Jinnah at a glance

Quaid-e-Azam Muhammad Ali Jinnah, the man who laid the foundations of the Islamic Republic of Pakistan, was born on December 25, 1876 at Vazeer Mansion located in Karachi. He was a visionary who was gifted with immense leadership skills and possessed the potential to become the guide of his generation and many more to come. His leadership qualities outshone throughout his academic and professional life and became an integral part of his persona

Wazir Mansion, birthplace of Quaid-e-Azam Muhammad Ali Jinnah located at Kharadar, Karachi.

 

 

Quaid-e-Azam visiting the Sindh Madrasah High School in June 1943. Jinnah acquired his initial education at home and enrolled at Sindh Madrasah High School in 1887, before he left for England for further studies. Law was one of his best suits, leading him to join Lincoln’s Inn in London. During this period, Jinnah suffered traumatic setbacks in his personal life and was left bereaved at the loss of his mother and wife, whom he married at an early age. Nevertheless, his passion for bar and legal fraternity, gave him the courage to complete his formal education and helped him in formulating the basic analysis on the British legal system, giving him an opportunity to frequent the House of Commons.

 

 

Quaid-e-Azam with Bucha Muslim League Council Members. Jinnah took keen interest in the establishment governing India and its legal and political affairs, focusing more on the empowerment of Indian youth. He staunchly believed that instigating positive behavioral change amongst the youth of the country will result in a more united and disciplined nation. He was keen to address the issues faced by the youth of the country and strived hard to resolve them. In 1906, during the Calcutta session of the Indian National Congress, Jinnah formally decided to enter the Indian politics. Indian National Congress was the party which called for the dominion status of Combined India, later on giving rise to the ideology of an independent Muslim state. Four years after 1906 session, Jinnah was elected to the Imperial Legislative council where he started his long and distinguished career as a parliamentarian. Jinnah was immensely inspired and influenced by the Indian nationalists and strived hard to alleviate the status of India and its citizens across the globe. He stressed upon the Indian brotherhood and vocally expressed his thoughts for the welfare of Indians, specifically the students of India.

 

 

Quaid-i-Azam addressing a gathering at the Badshahi Mosque in Lahore in 1936. Initially, Jinnah was uncertain of the ideology of two nation theory proposed by Allama Muhammad Iqbal in 1930. However, later on he realised that formulation of a Muslim state is the only way forward in order to safeguard the sanctity of Muslims within the Southeast Asian region. He did not fear religious repercussions but he was gravely concerned about the reprehensible state of affairs, that he being a visionary could gather, which were bound to result in the deterioration of Muslim youth, by subjecting them to educational and professional inequality. In order to avoid this, he conducted a nation-wide campaign which was aimed to highlight the repercussions of a Combined India to his fellow Muslim politicians, hence creating one of the most powerful political parties in India known by the name of Muslim League.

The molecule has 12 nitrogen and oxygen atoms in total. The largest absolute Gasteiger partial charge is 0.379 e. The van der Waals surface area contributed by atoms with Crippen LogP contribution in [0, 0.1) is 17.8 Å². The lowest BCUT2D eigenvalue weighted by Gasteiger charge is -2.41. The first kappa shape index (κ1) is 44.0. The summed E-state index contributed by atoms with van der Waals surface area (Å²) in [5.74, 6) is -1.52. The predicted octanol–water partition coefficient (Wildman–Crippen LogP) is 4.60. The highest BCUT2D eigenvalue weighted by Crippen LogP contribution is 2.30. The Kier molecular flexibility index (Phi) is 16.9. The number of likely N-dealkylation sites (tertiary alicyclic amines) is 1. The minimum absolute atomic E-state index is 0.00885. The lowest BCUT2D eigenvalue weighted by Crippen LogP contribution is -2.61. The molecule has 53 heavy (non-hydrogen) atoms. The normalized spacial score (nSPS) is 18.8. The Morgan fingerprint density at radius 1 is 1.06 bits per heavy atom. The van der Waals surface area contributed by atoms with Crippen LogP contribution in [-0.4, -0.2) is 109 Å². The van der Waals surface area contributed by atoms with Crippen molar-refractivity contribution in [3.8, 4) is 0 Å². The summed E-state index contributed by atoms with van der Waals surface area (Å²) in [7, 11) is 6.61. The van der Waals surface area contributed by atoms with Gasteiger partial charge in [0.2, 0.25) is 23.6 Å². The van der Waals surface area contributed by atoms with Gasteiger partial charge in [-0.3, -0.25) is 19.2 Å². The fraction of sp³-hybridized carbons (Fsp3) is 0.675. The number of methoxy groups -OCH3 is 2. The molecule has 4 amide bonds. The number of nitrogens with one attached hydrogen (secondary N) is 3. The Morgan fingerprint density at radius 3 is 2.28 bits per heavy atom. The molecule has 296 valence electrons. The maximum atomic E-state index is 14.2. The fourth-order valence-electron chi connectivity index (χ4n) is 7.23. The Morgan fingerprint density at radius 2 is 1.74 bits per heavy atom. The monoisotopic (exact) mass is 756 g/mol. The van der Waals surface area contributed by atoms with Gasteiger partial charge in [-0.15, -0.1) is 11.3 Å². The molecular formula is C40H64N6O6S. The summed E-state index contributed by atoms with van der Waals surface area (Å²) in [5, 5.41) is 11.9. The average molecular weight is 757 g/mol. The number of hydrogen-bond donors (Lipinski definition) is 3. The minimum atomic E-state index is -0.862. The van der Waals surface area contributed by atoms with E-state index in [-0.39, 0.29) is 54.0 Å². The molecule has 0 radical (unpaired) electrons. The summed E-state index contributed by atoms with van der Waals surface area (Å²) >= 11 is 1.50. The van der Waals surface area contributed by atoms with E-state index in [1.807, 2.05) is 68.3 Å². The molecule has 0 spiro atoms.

Gandhi and Jinnah speaking in Mumbai, September, 1944.Jinnah preached his lesson and convinced more and more people to join his party and on March 23, 1940, his political party adopted a mandate to establish an independent state for the Muslim Indians in the region. This ideology was opposed by various political lobbies and Jinnah was considered a fierce competition for the politician of the likes of Jawaharlal Nehru and Mahatma Gandhi.

 

Quaid-e-Azam and Nawabzada Liaquat Ali Khan along with other Muslim League leaders arriving at the venue of the Pakistan Resolution Session at Lahore on March 23, 1940.

 

Quaid-e-Azam speaking at the Independence Day dinner at the Governor-General’s House in Karachi of August 14, 1947. Jinnah, was the first head of state and took oath as the governor general on August 15, 1947.

 

Quaid-e-Azam’s Mausoleum in Karachi, Pakistan.Jinnah worked until his last breath and finally succumbed to diseases and age on September 11, 1948.He was a true leader which is why he is still regarded as one of the best nationalist and political influencers, who reshaped the map of the world.

 

 —Text by Faiza Mirza/Dawn.com, Photos courtesy Dawn Library

10 Comments

  1. Naqi5500 says:

    i luv our beloved leader Mr.jinnah and i solot him..

  2. Rizwandogar says:

    its really nice pic.

  3. BUSHRAASLAM24 says:

    these pics r tooooo good

  4. Nisha_khan5 says:

    He’s A GREAT MAN….who alwayz think about his country
     

  5. Xahid.Knim says:

    An outstanding name in the history of mankind……….

  6. Nisha_khan5 says:

    proud to be a muslim n pakistani
     

  7. Farooq Patwal says:

    Great Leader ,……..we are now looking a leader  like Jinnah

  8. Shazia Tauqir says:

    QUAID E AZAM azeem leader

  9. Rabiya Ahmed says:

    HE WAS SUCH A GREAT LEADER THANKS ALOT FOR SHARING THIS

  10. Sami Jan says:

    ya  ALLAH hum sab ko Quaid-E-Azam jaisi soch atta farma.

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